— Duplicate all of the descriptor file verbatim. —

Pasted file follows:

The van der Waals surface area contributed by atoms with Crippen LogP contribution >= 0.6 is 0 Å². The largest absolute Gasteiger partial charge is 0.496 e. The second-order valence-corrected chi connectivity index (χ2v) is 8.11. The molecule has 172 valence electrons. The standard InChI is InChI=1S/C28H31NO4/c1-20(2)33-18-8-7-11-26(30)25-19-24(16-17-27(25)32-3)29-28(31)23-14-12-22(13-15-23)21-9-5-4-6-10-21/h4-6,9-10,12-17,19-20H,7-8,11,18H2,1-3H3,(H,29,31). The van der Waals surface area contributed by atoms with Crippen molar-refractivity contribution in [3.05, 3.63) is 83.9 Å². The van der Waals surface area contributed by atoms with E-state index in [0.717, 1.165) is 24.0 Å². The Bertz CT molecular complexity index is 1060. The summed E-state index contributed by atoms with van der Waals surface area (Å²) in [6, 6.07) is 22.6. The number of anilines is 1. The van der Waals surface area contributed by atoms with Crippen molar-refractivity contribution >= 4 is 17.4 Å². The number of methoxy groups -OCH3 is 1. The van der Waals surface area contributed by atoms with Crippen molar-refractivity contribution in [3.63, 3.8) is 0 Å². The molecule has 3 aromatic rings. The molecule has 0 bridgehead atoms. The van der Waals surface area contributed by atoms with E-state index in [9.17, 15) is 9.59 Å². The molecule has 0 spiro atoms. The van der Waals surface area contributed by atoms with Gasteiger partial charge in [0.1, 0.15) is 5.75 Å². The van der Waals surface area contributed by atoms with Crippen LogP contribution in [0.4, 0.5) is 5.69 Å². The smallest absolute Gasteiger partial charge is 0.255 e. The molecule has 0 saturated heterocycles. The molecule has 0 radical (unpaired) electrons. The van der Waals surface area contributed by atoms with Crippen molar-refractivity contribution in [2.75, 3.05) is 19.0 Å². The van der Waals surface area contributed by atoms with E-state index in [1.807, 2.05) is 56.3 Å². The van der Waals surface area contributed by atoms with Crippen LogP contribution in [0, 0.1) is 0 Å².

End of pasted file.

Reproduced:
The van der Waals surface area contributed by atoms with Crippen LogP contribution >= 0.6 is 0 Å². The largest absolute Gasteiger partial charge is 0.496 e. The second-order valence-corrected chi connectivity index (χ2v) is 8.11. The molecule has 172 valence electrons. The standard InChI is InChI=1S/C28H31NO4/c1-20(2)33-18-8-7-11-26(30)25-19-24(16-17-27(25)32-3)29-28(31)23-14-12-22(13-15-23)21-9-5-4-6-10-21/h4-6,9-10,12-17,19-20H,7-8,11,18H2,1-3H3,(H,29,31). The van der Waals surface area contributed by atoms with Crippen molar-refractivity contribution in [3.05, 3.63) is 83.9 Å². The van der Waals surface area contributed by atoms with E-state index in [0.717, 1.165) is 24.0 Å². The Bertz CT molecular complexity index is 1060. The summed E-state index contributed by atoms with van der Waals surface area (Å²) in [6, 6.07) is 22.6. The number of anilines is 1. The van der Waals surface area contributed by atoms with Crippen molar-refractivity contribution >= 4 is 17.4 Å². The number of methoxy groups -OCH3 is 1. The van der Waals surface area contributed by atoms with Crippen molar-refractivity contribution in [3.63, 3.8) is 0 Å². The molecule has 3 aromatic rings. The molecule has 0 bridgehead atoms. The van der Waals surface area contributed by atoms with E-state index in [9.17, 15) is 9.59 Å². The molecule has 0 spiro atoms. The van der Waals surface area contributed by atoms with Gasteiger partial charge in [0.1, 0.15) is 5.75 Å². The van der Waals surface area contributed by atoms with Crippen LogP contribution in [0.4, 0.5) is 5.69 Å². The smallest absolute Gasteiger partial charge is 0.255 e. The molecule has 0 saturated heterocycles. The molecule has 0 radical (unpaired) electrons. The van der Waals surface area contributed by atoms with Crippen molar-refractivity contribution in [2.75, 3.05) is 19.0 Å². The van der Waals surface area contributed by atoms with E-state index in [1.807, 2.05) is 56.3 Å². The van der Waals surface area contributed by atoms with Crippen LogP contribution in [0, 0.1) is 0 Å².